Maslow’s Hierarchy of Needs and a Child’s Education

Imagine a family being stranded in a desert due to a war situation. What do you think will primarily be on their minds? Finding food and water and making an appropriate shelter, the basic survival needs, will be their main preoccupation as well as protecting themselves from hostile forces. Keeping this in mind, let us look at Abraham Maslow’s hierarchy of needs.

Abraham Maslow, was a great proponent of adding a human touch to the study of psychology. He also based most of his theories on motivation and education based on the study of healthy individuals who achieved world-wide admiration for their humanity and genius like Albert Einstein and Eleanor Roosevelt. Maslow’s hierarchy of needs identified the various needs that a human being in a society needs to help him/her achieve his/her fullest potential. His theory needs to be carefully studied by all educators, social workers as well as human resource personnel and is of great significance. His theory is expressed in terms of a hierarchy; however, it can be studied in a parallel manner as all the needs can be equally important to lead a healthy quality of life for a human being.

The following is a short summary of Maslow’s hierarchy of needs keeping in mind the education of a child:

1. Physiological needs: The most basic need of every human being is to have adequate amounts of food and water to help their mind and body to function at optimum levels. A hungry or dehydrated child will not be able to concentrate or participate in school activities as well as he/she could with adequate levels of the required energy requirements. States like Tamil Nadu in India have midday-meal programs for poor school children which meets this basic requirement and to raise literacy levels. Physiological needs also include clean air and adequate rest/sleep.

2. Safety needs: Human beings need to feel safe and free from tension and anxiety. In a war scenario or in a crime-infested locality, safety needs are not met. A child in a war zone or exposed to crime of any kind will be disturbed and unable to properly concentrate on learning. Modern educational institutions go to great lengths to create a safe and conducive place for learning. A strong and responsible police presence as well as an effective justice system ensures that people feel safe and can lead a carefree life.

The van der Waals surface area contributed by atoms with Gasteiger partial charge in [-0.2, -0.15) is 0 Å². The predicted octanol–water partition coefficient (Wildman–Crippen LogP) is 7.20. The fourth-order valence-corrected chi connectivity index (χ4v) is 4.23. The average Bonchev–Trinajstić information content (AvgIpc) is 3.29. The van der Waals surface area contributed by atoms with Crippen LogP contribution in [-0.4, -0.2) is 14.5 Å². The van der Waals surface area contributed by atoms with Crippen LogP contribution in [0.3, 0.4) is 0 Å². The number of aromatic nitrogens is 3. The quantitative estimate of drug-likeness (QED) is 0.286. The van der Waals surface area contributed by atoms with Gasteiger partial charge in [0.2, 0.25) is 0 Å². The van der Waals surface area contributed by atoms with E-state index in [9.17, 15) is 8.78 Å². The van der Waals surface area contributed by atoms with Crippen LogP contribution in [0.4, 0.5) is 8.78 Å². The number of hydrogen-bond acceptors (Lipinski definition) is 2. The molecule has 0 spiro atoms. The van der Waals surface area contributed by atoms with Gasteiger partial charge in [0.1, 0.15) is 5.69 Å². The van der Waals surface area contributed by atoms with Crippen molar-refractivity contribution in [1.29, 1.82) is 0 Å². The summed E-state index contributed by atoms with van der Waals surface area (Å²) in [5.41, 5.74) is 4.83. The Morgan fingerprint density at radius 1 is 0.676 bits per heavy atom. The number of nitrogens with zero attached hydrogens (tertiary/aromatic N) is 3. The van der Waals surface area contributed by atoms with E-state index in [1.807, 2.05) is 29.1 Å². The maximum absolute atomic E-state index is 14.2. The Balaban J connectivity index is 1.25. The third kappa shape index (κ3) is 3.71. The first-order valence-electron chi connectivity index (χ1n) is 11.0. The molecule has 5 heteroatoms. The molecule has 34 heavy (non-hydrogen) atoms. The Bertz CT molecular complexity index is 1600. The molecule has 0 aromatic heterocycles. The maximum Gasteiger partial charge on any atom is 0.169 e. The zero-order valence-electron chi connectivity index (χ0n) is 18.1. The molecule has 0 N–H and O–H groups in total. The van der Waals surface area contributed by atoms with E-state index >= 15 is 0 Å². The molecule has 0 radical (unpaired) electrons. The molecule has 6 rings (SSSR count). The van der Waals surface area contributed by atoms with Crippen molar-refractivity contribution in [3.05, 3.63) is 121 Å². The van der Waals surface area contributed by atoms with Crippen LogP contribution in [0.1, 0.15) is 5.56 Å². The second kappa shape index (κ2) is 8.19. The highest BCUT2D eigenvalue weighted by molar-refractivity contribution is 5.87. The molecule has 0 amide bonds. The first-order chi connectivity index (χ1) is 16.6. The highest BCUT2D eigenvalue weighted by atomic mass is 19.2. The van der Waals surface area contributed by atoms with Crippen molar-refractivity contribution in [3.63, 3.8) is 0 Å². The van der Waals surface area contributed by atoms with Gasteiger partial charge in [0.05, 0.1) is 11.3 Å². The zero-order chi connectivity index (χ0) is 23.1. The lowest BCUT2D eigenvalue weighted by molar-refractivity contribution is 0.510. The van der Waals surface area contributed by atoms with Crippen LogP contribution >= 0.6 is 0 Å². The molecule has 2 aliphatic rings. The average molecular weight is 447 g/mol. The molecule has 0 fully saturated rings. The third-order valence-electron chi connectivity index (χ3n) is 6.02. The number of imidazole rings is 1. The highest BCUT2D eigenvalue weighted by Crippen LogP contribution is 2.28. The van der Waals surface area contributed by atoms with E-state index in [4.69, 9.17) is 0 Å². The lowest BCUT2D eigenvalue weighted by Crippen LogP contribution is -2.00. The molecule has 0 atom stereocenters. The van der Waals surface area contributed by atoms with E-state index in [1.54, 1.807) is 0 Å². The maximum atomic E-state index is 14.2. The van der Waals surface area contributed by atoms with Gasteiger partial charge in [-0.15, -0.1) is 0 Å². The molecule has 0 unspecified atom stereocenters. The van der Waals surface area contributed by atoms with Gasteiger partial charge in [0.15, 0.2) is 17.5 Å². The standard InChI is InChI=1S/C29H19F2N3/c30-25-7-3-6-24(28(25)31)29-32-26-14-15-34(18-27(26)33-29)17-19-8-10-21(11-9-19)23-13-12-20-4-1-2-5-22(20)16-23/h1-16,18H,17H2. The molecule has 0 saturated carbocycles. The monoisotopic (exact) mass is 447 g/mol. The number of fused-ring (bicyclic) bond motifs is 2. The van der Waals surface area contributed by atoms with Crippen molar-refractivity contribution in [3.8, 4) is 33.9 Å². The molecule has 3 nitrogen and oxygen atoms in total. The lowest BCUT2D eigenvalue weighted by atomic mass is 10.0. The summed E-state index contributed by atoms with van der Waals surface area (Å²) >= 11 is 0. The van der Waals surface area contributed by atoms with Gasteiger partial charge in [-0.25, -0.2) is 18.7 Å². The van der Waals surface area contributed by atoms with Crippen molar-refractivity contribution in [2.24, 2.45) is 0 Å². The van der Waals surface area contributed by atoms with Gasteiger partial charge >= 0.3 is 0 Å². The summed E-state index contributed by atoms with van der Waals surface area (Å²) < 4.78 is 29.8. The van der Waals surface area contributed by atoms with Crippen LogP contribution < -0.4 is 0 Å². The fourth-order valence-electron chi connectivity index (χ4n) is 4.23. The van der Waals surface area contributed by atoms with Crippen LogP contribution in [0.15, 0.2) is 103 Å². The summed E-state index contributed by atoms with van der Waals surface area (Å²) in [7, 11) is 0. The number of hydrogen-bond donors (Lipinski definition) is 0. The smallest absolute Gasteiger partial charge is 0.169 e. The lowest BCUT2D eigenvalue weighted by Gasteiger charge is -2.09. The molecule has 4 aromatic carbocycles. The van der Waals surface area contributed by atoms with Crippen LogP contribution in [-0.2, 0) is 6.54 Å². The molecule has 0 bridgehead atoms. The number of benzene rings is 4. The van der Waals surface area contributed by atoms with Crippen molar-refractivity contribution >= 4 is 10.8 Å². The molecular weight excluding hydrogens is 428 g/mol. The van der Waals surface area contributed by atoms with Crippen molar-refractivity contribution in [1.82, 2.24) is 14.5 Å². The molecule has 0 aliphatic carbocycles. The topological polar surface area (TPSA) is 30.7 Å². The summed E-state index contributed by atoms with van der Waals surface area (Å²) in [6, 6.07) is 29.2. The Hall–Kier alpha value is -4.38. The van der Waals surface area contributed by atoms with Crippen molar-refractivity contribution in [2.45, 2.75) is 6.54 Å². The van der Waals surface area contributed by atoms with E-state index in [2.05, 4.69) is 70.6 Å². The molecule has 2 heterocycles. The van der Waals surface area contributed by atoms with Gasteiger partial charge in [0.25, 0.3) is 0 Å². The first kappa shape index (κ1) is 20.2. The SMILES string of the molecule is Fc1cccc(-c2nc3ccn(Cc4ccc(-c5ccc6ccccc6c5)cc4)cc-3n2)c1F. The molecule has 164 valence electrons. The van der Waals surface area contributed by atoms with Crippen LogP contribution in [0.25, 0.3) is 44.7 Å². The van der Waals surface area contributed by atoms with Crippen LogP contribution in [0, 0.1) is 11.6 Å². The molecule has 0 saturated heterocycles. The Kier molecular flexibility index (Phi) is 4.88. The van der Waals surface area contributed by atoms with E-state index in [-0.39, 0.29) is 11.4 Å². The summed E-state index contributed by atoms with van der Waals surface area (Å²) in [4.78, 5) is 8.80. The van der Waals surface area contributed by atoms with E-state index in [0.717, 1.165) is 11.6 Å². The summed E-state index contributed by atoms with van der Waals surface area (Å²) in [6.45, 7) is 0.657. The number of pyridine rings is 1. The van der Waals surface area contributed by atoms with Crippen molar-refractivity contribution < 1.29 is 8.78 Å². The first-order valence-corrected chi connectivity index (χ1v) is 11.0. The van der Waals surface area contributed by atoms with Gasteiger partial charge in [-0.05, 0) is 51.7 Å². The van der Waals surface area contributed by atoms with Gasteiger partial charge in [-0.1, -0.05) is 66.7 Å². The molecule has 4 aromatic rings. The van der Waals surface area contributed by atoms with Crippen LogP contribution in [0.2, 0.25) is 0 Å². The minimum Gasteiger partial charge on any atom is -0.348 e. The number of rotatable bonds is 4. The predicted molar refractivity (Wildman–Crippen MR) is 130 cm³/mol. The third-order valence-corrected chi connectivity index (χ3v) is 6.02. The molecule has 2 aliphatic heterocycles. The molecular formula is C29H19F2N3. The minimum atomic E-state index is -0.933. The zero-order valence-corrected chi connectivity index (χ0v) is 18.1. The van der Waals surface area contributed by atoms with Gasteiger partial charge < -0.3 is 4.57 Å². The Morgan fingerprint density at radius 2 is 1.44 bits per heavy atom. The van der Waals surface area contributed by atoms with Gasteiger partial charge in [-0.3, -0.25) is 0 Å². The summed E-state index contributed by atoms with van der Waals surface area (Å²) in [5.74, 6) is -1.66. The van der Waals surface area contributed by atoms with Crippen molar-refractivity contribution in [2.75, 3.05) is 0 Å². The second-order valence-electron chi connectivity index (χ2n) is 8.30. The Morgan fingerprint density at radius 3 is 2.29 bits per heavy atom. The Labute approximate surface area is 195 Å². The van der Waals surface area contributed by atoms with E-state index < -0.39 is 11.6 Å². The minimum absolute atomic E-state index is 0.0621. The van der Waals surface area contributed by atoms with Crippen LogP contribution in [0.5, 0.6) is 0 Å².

3. Need for love and affection: Interpersonal relationships including family, friends and peer group relationship which is filled with love, respect and caring and enable a student to learn and engage in activities with a deep sense of joy and involvement. Learning in schools needs to happen in an atmosphere of love and respect rather than fear which can be detrimental to a vulnerable and sensitive child.

4. Esteem needs: Another very important need that shapes a human being and ensures that a child is on his/her way to reach her fullest potential is the esteem need. Every child needs to feel loved and more importantly valued for their uniqueness. Esteem needs get enhanced with encouragement and motivation. Appreciation of the child, for her/his unique contributions in any endeavour go a long way in meeting esteem needs.

5. Self-actualization: Self-actualization is a need that can only be met when all the other needs are met. It is the attainment of a human being’s fullest potential at a particular point in time. Self-actualized individuals transcend their own being and think in terms of the whole of humanity. They engage in activities that will benefit humanity at large and are concerned with the betterment of society and maintenance of well-being, peace and justice in a creative and innovative manner. They are highly balanced individuals with a deep sense of integrity and are not swayed by manipulative forces. The primary aim of education needs to be to nurture children to grow into self-actualized individuals.

The Psychology of Education

On the need for an individualistic educational psychology emphasizing on the central role of the learner

Education and psychology are related in more than just one way and the psychology of education could be related to educational principles in psychology or how education as a discipline is taught within psychology as a subject and how these two disciplines merge. This is primarily the focus of educational psychology which studies how human learning occurs, what ways of teaching are most effective, what different methods should be used to teach gifted or disabled children and how principles of psychology could help in the study of schools as social systems.

Psychological education would be completely focused on learning methods as structured or imparted according to psychological and individual needs of the students. Education would differ according to culture, values, attitudes, social systems, mindset and all these factors are important in the study of education in psychology.